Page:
C will compile mistakes including careless errors. Sometimes those can be devilishly hard to find.

We used to have big projects on computer assisted programming. After a while all the effort seems to have gone into trying to live with C and its consequences. There has to have been a better way. There still has to be a better way. Once a program runs properly and securely you can go in and optimize loops and such; but concern for code efficiency back when the logic isn't nailed down solidly is a formula that can lead to disaster.

The discussion about the "language wars" and PASCAL vs. C have missed a point. The arguments have centered on what is good or bad for professional programmers who code for a living. But what about the large pool of engineers who write short programs (a few thousand lines of code) for special analysis tasks? I used to see those written routinely by engineers in BASIC or PASCAL, or in C-shell on UNIX systems. Now that C and Windows have taken over -- they are written far less often. Whatever the merits of C may be, you have to live and breathe C coding to achieve them. There is a place for programming languages "for the rest of us" -- and I have recently started looking at Gnu PASCAL for just such a purpose.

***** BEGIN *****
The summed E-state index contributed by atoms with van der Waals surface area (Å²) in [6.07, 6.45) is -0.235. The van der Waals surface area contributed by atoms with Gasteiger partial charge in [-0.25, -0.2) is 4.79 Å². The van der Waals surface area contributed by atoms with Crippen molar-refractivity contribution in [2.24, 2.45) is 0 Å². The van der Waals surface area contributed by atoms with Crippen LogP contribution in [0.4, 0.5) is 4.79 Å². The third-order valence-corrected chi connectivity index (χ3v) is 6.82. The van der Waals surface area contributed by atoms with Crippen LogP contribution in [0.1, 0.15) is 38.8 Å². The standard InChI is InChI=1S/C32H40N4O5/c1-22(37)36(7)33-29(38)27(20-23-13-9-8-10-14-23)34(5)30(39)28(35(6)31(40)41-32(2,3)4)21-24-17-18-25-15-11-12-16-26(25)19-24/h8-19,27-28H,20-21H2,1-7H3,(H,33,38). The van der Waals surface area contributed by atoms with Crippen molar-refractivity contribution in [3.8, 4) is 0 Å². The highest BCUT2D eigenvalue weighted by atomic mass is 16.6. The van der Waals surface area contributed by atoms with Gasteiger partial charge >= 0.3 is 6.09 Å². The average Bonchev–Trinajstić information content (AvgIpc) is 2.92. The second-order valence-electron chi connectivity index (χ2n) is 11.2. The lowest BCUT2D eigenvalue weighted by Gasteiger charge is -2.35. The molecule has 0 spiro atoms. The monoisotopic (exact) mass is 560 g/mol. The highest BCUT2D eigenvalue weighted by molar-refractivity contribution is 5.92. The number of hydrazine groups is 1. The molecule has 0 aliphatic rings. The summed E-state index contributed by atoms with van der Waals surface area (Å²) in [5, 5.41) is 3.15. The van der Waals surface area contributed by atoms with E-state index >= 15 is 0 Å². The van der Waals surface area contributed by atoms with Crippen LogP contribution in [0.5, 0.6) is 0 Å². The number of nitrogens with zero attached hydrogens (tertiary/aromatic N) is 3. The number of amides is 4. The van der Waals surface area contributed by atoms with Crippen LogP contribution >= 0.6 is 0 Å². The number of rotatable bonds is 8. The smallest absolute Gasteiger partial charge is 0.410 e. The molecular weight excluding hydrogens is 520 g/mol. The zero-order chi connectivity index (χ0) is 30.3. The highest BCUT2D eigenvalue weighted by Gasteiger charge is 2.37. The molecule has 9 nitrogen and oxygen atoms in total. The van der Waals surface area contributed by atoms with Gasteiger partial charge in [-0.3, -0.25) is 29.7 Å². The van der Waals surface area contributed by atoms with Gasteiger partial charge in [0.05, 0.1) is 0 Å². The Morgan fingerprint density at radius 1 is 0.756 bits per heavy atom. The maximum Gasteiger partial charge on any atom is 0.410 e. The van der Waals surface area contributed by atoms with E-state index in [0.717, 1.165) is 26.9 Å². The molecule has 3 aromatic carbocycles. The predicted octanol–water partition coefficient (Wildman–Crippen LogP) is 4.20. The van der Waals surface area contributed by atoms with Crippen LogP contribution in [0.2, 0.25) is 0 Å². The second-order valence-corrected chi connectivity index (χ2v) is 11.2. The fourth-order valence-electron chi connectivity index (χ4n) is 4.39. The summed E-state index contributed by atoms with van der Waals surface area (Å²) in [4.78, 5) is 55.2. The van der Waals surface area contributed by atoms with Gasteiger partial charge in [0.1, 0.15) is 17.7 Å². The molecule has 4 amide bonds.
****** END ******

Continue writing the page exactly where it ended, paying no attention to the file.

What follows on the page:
Jeff Greason XCOR Aerospace

Well, precisely. C is not a part time occupation. Guru friendly things seldom are. UNIX is a wizard full employment act, as C is a full time programmer full employment act.

PYTHON is one of those utility languages that does seem to do the work that Turbo Pascal once did.

C# is about as easy as VB.NET, and now C# code can run on Linux with the Mono runtime. Even windows forms are supported.

Francis Gingras

Steve R. Hastings wrote: "For general-purpose programming, I'd suggest Java or Python. Maybe even Visual Basic, if you don't mind locking yourself in to Windows and only Windows."

The Microsoft executives at PDC told me they are now using C# for Windows programming.

I confess I am not familiar with C#.




And a question from a reader:

Dear Jerry,

Do you know anything about Safari Mac’s proprietary browser? Do they intend to stick with it? What language is used to work with it? We have program written in java script that captures Internet Explorer for a program we developed but are a bit flummoxed by Apple’s new browser. Can you suggest someone who knows something about it?

Had the same experience you did with the memory. Bought a Powerbook and extra memory from MacWorld (a lousy buying experience—full of bait and switch and mix-up and unwanted rebates and inclusions) and found out that the extra memory they sent meant I had to extract one of the 256k modules and toss it. Give me a break. I sent the 512k back. Next time….Let’s just say I’m not in love with Apple and if they didn’t have a stranglehold in the graphics end of the industry I never would have bought one although it is a nice, light, pretty machine.



Hi, Dr. Pournelle. Merry new year to you. I thought I'd pass along this third-party response to your reader's query about Apple's Safari browser:

Dave Hyatt, lead developer for Safari, has a blog [ ] that would be the place to ask this question. If Dave himself doesn't answer (and he often does), there are many other knowledgeable people who frequent it, so you may be in luck.